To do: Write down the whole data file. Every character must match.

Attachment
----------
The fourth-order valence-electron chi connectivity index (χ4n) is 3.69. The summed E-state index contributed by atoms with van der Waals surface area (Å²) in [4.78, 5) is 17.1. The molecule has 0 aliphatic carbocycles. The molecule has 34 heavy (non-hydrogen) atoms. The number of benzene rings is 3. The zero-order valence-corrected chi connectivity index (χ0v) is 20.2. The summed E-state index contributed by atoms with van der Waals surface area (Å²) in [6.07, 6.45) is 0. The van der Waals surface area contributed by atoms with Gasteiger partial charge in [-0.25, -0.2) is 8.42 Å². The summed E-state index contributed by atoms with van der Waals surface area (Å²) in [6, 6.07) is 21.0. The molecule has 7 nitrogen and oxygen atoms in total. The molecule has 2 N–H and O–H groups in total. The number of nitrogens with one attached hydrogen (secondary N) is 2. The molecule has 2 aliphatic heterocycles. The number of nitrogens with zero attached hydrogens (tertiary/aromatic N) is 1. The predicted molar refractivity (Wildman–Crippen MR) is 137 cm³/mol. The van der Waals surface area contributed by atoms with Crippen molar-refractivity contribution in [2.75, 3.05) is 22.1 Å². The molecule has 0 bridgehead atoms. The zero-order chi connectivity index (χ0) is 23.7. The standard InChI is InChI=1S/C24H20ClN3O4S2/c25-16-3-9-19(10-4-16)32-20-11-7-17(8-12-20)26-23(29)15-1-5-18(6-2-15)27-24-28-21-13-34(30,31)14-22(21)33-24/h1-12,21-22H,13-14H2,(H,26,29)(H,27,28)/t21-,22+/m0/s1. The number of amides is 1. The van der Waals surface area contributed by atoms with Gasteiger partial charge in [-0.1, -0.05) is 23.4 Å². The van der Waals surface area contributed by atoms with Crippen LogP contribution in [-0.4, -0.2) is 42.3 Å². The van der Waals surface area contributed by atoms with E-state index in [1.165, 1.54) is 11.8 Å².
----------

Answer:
The fourth-order valence-electron chi connectivity index (χ4n) is 3.69. The summed E-state index contributed by atoms with van der Waals surface area (Å²) in [4.78, 5) is 17.1. The molecule has 0 aliphatic carbocycles. The molecule has 34 heavy (non-hydrogen) atoms. The number of benzene rings is 3. The zero-order valence-corrected chi connectivity index (χ0v) is 20.2. The summed E-state index contributed by atoms with van der Waals surface area (Å²) in [6.07, 6.45) is 0. The van der Waals surface area contributed by atoms with Gasteiger partial charge in [-0.25, -0.2) is 8.42 Å². The summed E-state index contributed by atoms with van der Waals surface area (Å²) in [6, 6.07) is 21.0. The molecule has 7 nitrogen and oxygen atoms in total. The molecule has 2 N–H and O–H groups in total. The number of nitrogens with one attached hydrogen (secondary N) is 2. The molecule has 2 aliphatic heterocycles. The number of nitrogens with zero attached hydrogens (tertiary/aromatic N) is 1. The predicted molar refractivity (Wildman–Crippen MR) is 137 cm³/mol. The van der Waals surface area contributed by atoms with Crippen molar-refractivity contribution in [2.75, 3.05) is 22.1 Å². The molecule has 0 bridgehead atoms. The zero-order chi connectivity index (χ0) is 23.7. The standard InChI is InChI=1S/C24H20ClN3O4S2/c25-16-3-9-19(10-4-16)32-20-11-7-17(8-12-20)26-23(29)15-1-5-18(6-2-15)27-24-28-21-13-34(30,31)14-22(21)33-24/h1-12,21-22H,13-14H2,(H,26,29)(H,27,28)/t21-,22+/m0/s1. The number of amides is 1. The van der Waals surface area contributed by atoms with Gasteiger partial charge in [-0.1, -0.05) is 23.4 Å². The van der Waals surface area contributed by atoms with Crippen LogP contribution in [-0.4, -0.2) is 42.3 Å². The van der Waals surface area contributed by atoms with E-state index in [1.165, 1.54) is 11.8 Å².